Argument for designated areas is ‘finely balanced’ FM says
The first minister’s comments came after Wales took a significant step towards reaching the last 16 of the competition with a 2-0 victory over Turkey on Wednesday.
Fan zones, where large groups of fans can gather to watch matches in designated areas outside, are usually a common site throughout the UK during football tournaments when the home nations are involved.
But they have been mostly axed this year due to the coronavirus pandemic, although fans have been gathering for matches at indoor venues.
Under current rules in Wales, up to 30 people can meet in any outdoor area. Regulated events of up to 10,000 people seated, or 4,000 standing, are allowed provided they pass a risk assessment, according to official guidance.
Speaking to BBC Radio Wales on Friday morning, Mr Drakeford said officials are exploring whether fan zones can be set up safely.
“We’ll continue to be in conversations with local authorities who would be responsible for fan zones,” he said.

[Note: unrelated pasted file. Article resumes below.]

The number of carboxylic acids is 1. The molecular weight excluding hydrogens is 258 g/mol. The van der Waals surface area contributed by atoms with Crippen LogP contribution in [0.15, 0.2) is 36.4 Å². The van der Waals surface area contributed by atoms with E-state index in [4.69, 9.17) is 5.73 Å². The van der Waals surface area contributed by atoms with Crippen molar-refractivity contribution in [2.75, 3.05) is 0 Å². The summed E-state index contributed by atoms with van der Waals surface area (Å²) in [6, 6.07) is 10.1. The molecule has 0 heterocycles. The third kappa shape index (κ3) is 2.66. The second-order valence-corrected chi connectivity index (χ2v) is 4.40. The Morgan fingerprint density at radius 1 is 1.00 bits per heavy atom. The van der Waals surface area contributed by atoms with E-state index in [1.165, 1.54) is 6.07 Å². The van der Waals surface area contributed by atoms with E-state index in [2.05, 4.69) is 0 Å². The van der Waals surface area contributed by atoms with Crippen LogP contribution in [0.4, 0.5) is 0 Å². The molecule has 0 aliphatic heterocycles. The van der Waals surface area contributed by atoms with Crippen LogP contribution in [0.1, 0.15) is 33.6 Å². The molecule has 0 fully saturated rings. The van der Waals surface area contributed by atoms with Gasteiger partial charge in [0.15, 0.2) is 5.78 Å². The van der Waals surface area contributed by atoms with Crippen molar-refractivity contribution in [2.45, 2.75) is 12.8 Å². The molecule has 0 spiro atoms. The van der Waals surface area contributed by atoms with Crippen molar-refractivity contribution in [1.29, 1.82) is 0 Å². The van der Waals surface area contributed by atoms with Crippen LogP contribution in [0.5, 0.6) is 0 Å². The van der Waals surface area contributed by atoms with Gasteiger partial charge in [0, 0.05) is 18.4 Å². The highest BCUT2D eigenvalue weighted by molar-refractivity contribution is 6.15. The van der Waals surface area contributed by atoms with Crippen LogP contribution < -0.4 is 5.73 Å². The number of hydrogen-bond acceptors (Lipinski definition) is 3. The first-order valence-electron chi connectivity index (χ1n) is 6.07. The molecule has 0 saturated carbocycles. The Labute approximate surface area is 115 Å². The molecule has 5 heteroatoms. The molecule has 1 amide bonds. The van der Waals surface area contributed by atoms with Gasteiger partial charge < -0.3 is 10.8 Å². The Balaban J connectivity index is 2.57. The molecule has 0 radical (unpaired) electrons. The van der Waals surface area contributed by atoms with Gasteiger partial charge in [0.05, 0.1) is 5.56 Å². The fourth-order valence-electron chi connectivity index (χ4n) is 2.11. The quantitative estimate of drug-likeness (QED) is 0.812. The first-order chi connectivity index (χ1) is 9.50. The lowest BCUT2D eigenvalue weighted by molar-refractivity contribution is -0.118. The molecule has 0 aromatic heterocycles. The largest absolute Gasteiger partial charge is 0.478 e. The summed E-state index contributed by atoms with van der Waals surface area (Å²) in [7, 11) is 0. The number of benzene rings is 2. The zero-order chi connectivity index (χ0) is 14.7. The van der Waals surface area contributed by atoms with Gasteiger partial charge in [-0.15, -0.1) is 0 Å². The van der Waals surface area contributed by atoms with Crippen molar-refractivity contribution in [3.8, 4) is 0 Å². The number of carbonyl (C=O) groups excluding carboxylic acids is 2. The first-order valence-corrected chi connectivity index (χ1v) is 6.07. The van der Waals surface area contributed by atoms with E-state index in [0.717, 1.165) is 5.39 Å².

“I think the argument is quite closely balanced, whether it is safer to have controlled environments where people can get together and enjoy the football in that way, or whether by having a fan zone you attract very large numbers of people and can’t organise it in a way that keeps people safe.”
Amid a rise in cases of the Delta variant, first detected in India, Mr Drakeford also announced a four-week pause to further lifting lockdown rules.
But the first minister said he will continue to consult public health experts on fan zones.
He added: “We continue to get the advice of the experts in that field, we talk to the police, we talk to environmental health officers, and we continue to discuss this matter with our colleagues in the local authorities as we hope Wales moves further into this competition.”
Wales’s next game in the Euros takes place on Sunday when the side takes on Italy at the Stadio Olimpico in Rome.